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Discussion Starter · #1 ·
I was out looking around for a couple of hours this morning, and I found a couple of white oaks that are just starting to drop their acorns. The deer are still on browse up here in NW Arkansas, but it won't be long now...

On another note, I watched eight deer browsing in my (very rural) front yard this morning at daylight, seven does and a little forkhorn buck named Harvey. For all the world his antlers look like a real skinny antelope rack. :fit:

Spot
 

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I was out looking around for a couple of hours this morning, and I found a couple of white oaks that are just starting to drop their acorns. The deer are still on browse up here in NW Arkansas, but it won't be long now...

On another note, I watched eight deer browsing in my (very rural) front yard this morning at daylight, seven does and a little forkhorn buck named Harvey. For all the world his antlers look like a real skinny antelope rack. :fit:

Spot
Me too...I was gonna post a picture of the ones I found, but somebody stole my camera USB cord!:mad:
 

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Discussion Starter · #8 ·
Spot, did you cut any of the acorns open to see if they were good? A lot of the time the acorns that fall this early have worms in them. :thumb:
I didn't think of that, wish I had.:smack: I did notice that a couple of them (and there were only a few) looked like they were opened by deer.
 

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Sounds like we are going to have a great acorn crop this year. That's great for the deer and other critters but it sure sucks for the hunters. A deer can get out of it's bedding area and in 50-feet find enough acorns to fill up and lay down again. They don't have to do much traveling which means fewer will be walking by tree stands.

So sounds like good scouting and finding those bedding areas (without spooking the deer) will be the main task for most hunters. Glad I have my doe zone permits because bucks might be a bit hard to come by this year.

Cheers.....
 

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Sounds like we are going to have a great acorn crop this year. That's great for the deer and other critters but it sure sucks for the hunters. A deer can get out of it's bedding area and in 50-feet find enough acorns to fill up and lay down again. They don't have to do much traveling which means fewer will be walking by tree stands.

So sounds like good scouting and finding those bedding areas (without spooking the deer) will be the main task for most hunters. Glad I have my doe zone permits because bucks might be a bit hard to come by this year.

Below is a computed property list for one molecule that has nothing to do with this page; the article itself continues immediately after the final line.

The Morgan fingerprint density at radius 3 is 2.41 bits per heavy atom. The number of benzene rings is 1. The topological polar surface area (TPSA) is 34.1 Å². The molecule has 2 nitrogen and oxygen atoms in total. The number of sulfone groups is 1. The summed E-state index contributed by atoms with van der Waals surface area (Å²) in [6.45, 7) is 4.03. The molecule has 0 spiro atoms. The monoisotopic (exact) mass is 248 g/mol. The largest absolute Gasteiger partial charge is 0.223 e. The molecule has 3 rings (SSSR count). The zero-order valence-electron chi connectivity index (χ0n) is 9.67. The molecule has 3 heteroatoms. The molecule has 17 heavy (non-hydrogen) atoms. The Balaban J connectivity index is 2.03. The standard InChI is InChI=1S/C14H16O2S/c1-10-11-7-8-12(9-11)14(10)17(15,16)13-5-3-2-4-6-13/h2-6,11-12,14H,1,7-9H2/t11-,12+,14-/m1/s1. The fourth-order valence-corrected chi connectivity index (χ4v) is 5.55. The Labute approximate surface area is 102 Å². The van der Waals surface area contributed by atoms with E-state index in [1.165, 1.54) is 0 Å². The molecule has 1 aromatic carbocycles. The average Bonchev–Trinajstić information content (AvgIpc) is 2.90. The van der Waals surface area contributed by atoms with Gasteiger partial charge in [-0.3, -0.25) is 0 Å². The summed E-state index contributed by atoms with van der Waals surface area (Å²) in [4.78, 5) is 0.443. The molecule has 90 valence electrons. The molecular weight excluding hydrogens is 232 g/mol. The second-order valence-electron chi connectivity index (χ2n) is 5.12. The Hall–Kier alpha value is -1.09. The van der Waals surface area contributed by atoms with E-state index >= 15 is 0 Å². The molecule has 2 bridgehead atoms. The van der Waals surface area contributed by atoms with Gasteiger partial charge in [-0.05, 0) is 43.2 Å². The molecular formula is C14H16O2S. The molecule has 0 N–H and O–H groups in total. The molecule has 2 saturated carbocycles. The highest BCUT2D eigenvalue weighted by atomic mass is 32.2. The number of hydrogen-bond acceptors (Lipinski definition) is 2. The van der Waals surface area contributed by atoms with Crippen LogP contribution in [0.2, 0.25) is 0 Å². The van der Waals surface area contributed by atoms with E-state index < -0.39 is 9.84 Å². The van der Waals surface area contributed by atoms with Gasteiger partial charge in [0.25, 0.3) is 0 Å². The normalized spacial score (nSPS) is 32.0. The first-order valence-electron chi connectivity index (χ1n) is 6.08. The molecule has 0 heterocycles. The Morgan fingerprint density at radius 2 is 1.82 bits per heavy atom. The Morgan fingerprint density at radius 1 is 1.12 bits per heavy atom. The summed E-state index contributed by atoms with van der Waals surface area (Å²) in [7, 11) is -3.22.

Cheers.....
Oh............I was thinking acorns was like.............viagra for bucks:head::whistle:
 

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Many times an early "drop" from a mast tree is due to the total load on that tree....and future prospects.

Momma Nature has a way of telling that tree that she may be overloaded per the moisture/weather and that she needs to get rid of some mast or chance damage to the whole crop....so the tree expels very sound fruits. Hickory are notorious for this trait.
 

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Many times an early "drop" from a mast tree is due to the total load on that tree....and future prospects.

Momma Nature has a way of telling that tree that she may be overloaded per the moisture/weather and that she needs to get rid of some mast or chance damage to the whole crop....so the tree expels very sound fruits. Hickory are notorious for this trait.
Yep...been finding hickernuts on the ground with their jacket on....:head:....must mean we gonna have an early winter:clap:
 

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What they said on the early drop acorns. They will likely lay on the ground untouched for a while, even with no worms, they were dropped probably due to the tree being overloaded. The early drop acorns, wont be as good as the ones that drop after a good frost. We've got pecan trees that are getting broken limbs from being overloaded and walnuts dropping way too soon down here.
 
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